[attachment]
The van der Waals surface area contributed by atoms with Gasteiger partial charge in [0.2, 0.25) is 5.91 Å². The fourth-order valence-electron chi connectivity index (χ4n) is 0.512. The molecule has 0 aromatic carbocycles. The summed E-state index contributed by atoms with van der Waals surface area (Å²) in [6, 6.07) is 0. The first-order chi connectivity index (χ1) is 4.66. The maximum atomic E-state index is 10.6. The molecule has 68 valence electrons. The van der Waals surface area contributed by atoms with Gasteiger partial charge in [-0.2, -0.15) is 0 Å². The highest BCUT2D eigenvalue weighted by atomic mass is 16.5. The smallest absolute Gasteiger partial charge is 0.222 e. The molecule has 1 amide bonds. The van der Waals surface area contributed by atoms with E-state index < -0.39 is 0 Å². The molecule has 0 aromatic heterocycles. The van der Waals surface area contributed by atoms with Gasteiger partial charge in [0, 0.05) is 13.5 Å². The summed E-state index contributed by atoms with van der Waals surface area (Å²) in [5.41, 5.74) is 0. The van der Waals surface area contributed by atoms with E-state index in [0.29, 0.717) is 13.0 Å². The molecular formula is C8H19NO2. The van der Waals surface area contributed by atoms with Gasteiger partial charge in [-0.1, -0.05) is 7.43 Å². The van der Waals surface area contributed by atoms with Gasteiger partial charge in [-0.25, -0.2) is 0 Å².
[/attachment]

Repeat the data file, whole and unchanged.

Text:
The van der Waals surface area contributed by atoms with Gasteiger partial charge in [0.2, 0.25) is 5.91 Å². The fourth-order valence-electron chi connectivity index (χ4n) is 0.512. The molecule has 0 aromatic carbocycles. The summed E-state index contributed by atoms with van der Waals surface area (Å²) in [6, 6.07) is 0. The first-order chi connectivity index (χ1) is 4.66. The maximum atomic E-state index is 10.6. The molecule has 68 valence electrons. The van der Waals surface area contributed by atoms with Gasteiger partial charge in [-0.2, -0.15) is 0 Å². The highest BCUT2D eigenvalue weighted by atomic mass is 16.5. The smallest absolute Gasteiger partial charge is 0.222 e. The molecule has 1 amide bonds. The van der Waals surface area contributed by atoms with E-state index < -0.39 is 0 Å². The molecule has 0 aromatic heterocycles. The van der Waals surface area contributed by atoms with Gasteiger partial charge in [0, 0.05) is 13.5 Å². The summed E-state index contributed by atoms with van der Waals surface area (Å²) in [5.41, 5.74) is 0. The van der Waals surface area contributed by atoms with E-state index in [0.29, 0.717) is 13.0 Å². The molecular formula is C8H19NO2. The van der Waals surface area contributed by atoms with Gasteiger partial charge in [-0.1, -0.05) is 7.43 Å². The van der Waals surface area contributed by atoms with Gasteiger partial charge in [-0.25, -0.2) is 0 Å².